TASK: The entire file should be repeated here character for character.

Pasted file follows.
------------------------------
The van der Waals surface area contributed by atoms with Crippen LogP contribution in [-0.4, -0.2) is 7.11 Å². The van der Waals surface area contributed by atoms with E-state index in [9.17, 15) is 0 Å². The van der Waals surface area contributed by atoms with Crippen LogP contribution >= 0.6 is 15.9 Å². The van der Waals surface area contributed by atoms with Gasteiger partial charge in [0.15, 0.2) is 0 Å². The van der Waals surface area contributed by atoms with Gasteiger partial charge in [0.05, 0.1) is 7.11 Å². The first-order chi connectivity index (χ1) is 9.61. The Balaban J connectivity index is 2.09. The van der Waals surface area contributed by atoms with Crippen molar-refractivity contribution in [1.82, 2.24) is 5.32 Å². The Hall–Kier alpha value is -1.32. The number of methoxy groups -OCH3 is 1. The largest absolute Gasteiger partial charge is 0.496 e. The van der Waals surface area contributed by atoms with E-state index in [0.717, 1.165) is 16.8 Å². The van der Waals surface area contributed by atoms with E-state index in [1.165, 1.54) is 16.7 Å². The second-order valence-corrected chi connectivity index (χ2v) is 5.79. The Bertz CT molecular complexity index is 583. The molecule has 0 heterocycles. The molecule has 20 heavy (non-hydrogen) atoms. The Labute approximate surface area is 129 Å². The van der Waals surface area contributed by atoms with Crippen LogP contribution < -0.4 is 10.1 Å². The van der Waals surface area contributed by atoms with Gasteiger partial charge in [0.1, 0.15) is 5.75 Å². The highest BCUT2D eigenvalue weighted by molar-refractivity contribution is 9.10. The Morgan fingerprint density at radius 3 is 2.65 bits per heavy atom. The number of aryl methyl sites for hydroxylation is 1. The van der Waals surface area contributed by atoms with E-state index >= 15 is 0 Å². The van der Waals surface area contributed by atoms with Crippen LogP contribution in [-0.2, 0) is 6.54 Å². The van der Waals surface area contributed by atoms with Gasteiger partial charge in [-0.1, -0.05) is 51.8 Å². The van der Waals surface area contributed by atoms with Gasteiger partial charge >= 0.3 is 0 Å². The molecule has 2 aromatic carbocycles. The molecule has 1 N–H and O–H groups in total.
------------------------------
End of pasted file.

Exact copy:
The van der Waals surface area contributed by atoms with Crippen LogP contribution in [-0.4, -0.2) is 7.11 Å². The van der Waals surface area contributed by atoms with E-state index in [9.17, 15) is 0 Å². The van der Waals surface area contributed by atoms with Crippen LogP contribution >= 0.6 is 15.9 Å². The van der Waals surface area contributed by atoms with Gasteiger partial charge in [0.15, 0.2) is 0 Å². The van der Waals surface area contributed by atoms with Gasteiger partial charge in [0.05, 0.1) is 7.11 Å². The first-order chi connectivity index (χ1) is 9.61. The Balaban J connectivity index is 2.09. The van der Waals surface area contributed by atoms with Crippen molar-refractivity contribution in [1.82, 2.24) is 5.32 Å². The Hall–Kier alpha value is -1.32. The number of methoxy groups -OCH3 is 1. The largest absolute Gasteiger partial charge is 0.496 e. The van der Waals surface area contributed by atoms with E-state index in [0.717, 1.165) is 16.8 Å². The van der Waals surface area contributed by atoms with E-state index in [1.165, 1.54) is 16.7 Å². The second-order valence-corrected chi connectivity index (χ2v) is 5.79. The Bertz CT molecular complexity index is 583. The molecule has 0 heterocycles. The molecule has 20 heavy (non-hydrogen) atoms. The Labute approximate surface area is 129 Å². The van der Waals surface area contributed by atoms with Crippen LogP contribution < -0.4 is 10.1 Å². The van der Waals surface area contributed by atoms with Gasteiger partial charge in [0.1, 0.15) is 5.75 Å². The highest BCUT2D eigenvalue weighted by molar-refractivity contribution is 9.10. The Morgan fingerprint density at radius 3 is 2.65 bits per heavy atom. The number of aryl methyl sites for hydroxylation is 1. The van der Waals surface area contributed by atoms with E-state index >= 15 is 0 Å². The van der Waals surface area contributed by atoms with Crippen LogP contribution in [-0.2, 0) is 6.54 Å². The van der Waals surface area contributed by atoms with Gasteiger partial charge in [-0.1, -0.05) is 51.8 Å². The van der Waals surface area contributed by atoms with Gasteiger partial charge >= 0.3 is 0 Å². The molecule has 2 aromatic carbocycles. The molecule has 1 N–H and O–H groups in total.